For many DJs and producers, new Apple laptops have been important because macOS has been a historically bulletproof operating system for playing live. But with the MacBook and MacBook Pro lines both shifting to USB-C only, what do DJs and producers need to continue to use their current setups? Keep reading for our advice.
USB-C: An Industry-Wide Standard
Many online commenters waxing poetic about the new Macbook Pro yesterday came to a few false conclusions:
- Thereâ€™s no USB ports on the new MacBook Pro
- Apple is removing an industry standard port and replacing it with their own proprietary one
In fact, USB-C is the new standard of USB ports. The original USB standard, which weâ€™re all used to, was introduced in the mid-1990s (on the iMac G3). Twenty years later itâ€™s time for a new standard â€“ and thereâ€™s a distinct list of advantages that make it clear that this connector will be the expected port on every device in the future:
- 10Gbps top speed transfer rate
- 2.6mm port height allows it to fit in phones, super-thin laptops, and other slim devices
- completely reversible â€“ thereâ€™s no up or down orientation for the connector
- the same connection on both ends â€“ no device/computer sides to the cable
- supports DisplayPort, HDMI, power, USB, and VGA â€“ all over the same cable
- USB-C supports 100w power delivery â€“ so most devices will be able to be charged and powered and data connected via this cable
Over 700 different companies are a part of the group that designed and developed the spec for USB-C, including Microsoft, Apple, Samsung, Intel, HP, and Dell. You can expect continued adoption of it by manufacturers as it becomes more widespread and manufacturing prices go down.
Apple might be â€śout in frontâ€ť in terms of releasing a laptop that only has USB-C ports on it, but we expect to see most other manufacturers follow suit. For another example, look no further than Googleâ€™s latest product introduction, the Pixel phone, or other devices like the Nexus 6P, 5X, OnePlus 2, etc.
Adapters: Are They Safe?
Many of the adapters on the market are being made by third-party companies, which means that you should use caution when shopping around for them. Thereâ€™s a rigid set of specs that USB-C cables and adapters need to conform to.
Weâ€™re living in a bit of a â€świld westâ€ť situation where many cable companies and accessory developers are quickly creating accessories without paying attention to the specs â€“ so read the reviews carefully! Particularly look for reviewer Benson Leung on Amazon â€“ heâ€™s reviewed many USB-C devices to ensure theyâ€™re up to spec.
The most common adapter that DJs and producers with a USB-C laptop will want will be a USB-C to USB 3.0 A Female adapter. The above $13.99 3-pack from CableCreation on Amazon is highly reviewed (and up to spec). This will allow you to quickly start using your legacy USB devices with their original cables.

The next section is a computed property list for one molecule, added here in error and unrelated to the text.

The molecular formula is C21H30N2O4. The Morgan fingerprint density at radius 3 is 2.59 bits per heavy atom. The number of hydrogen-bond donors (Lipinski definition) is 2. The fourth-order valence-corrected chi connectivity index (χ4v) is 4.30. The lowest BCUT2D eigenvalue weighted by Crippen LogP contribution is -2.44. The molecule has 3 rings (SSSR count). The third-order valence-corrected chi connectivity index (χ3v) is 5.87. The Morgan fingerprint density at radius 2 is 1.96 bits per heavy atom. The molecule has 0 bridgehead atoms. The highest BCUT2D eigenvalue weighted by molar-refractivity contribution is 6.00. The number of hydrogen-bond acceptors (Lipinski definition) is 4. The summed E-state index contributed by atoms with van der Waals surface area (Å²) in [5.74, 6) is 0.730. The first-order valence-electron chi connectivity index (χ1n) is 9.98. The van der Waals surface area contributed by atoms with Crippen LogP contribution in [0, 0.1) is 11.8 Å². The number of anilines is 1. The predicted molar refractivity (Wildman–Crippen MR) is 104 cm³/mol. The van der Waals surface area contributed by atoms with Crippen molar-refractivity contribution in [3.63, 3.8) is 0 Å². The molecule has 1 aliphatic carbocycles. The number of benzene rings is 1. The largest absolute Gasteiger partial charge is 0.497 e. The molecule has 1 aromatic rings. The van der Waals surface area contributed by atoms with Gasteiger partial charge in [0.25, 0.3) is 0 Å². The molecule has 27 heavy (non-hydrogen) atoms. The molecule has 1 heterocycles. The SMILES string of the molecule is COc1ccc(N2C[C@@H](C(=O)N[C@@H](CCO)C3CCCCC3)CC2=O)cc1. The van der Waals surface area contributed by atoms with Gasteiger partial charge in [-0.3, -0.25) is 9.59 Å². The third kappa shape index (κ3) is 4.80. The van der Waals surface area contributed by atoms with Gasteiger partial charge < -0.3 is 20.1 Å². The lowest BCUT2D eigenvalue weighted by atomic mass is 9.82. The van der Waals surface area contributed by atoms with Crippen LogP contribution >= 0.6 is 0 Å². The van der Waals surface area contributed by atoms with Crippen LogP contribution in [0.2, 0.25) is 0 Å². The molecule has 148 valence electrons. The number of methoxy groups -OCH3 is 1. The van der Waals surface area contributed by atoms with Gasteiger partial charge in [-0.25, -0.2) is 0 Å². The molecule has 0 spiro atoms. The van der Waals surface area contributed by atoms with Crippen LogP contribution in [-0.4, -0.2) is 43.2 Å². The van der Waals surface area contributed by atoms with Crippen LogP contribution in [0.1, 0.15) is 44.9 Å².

If youâ€™d prefer to avoid adapters all together and have a lot of USB-B devices (probably the most common DJ controller port), you can get cables that go from USB-C to USB-B like the one below from Cable Matters â€“ just $7.99 on Amazon.
Many of the USB-C Hubs are plagued by issues that go beyond failing spec. In an era of faked Amazon reviews, this can often be difficult to detect. As Micah Singleton from The Verge writes,
Third-party USB-C hubs are notoriously a disaster. They overheat, are missing crucial ports, or the ports they have are underpowered, and on many of the ones we?ve tested, the SD card readers consistently fail to work.. [â€¦] I, along with a few other Verge coworkers who own the laptop have used just about every viable USB-C hub to date, with less than stellar results.
The adapter that Micah begrudgingly recommends is Appleâ€™s own mutiport adapter â€“ but even that adapter isnâ€™t great â€“ just a HDMI port, a USB-C port, and a USB-A port. Not exactly versatile â€“ and itâ€™s $69.
But there are hubs that look promising coming soon â€“ like the Arc Hub, with HDMI, Mini Display, SD Card, 2 USB-A 3.0, and 2 USB-C ports. This hub is still in development, but is set to ship in January for $105 â€“ preorders here.
You could also take your luck with any number of USB-C hubs available on Amazon â€“ from $9 to $64 â€“ but buyer beware. We recommend using FakeSpot on anything youâ€™re about to buy to detect fake reviews on Amazon.
So far there still arenâ€™t very many devices on the market that are directly USB-C. We suspect that it may take at least one more year (NAMM 2018?) before we see any devices in the pro audio market come out with a USB-C connection as standard.
However, there is one very important USB device that every creative professional needs â€“ and many DJs use it every day: a thumb drive. Thereâ€™s already a number of dual-port drives on the market â€“ like the Samsung Flash Drive DUO, above. The prices are reasonable as well, which is great news for early adopters â€“ the 128 GB model is $34.98 on Amazon.
USB-C Chroma Cables?
One final section here â€“ mostly as a poll â€“ would you buy USB-C Chroma Cables if DJTT developed them? As always they would be high-quality USB cables in great colors, with shielding and ferrites to prevent any noise issues. Let us know in the poll below:
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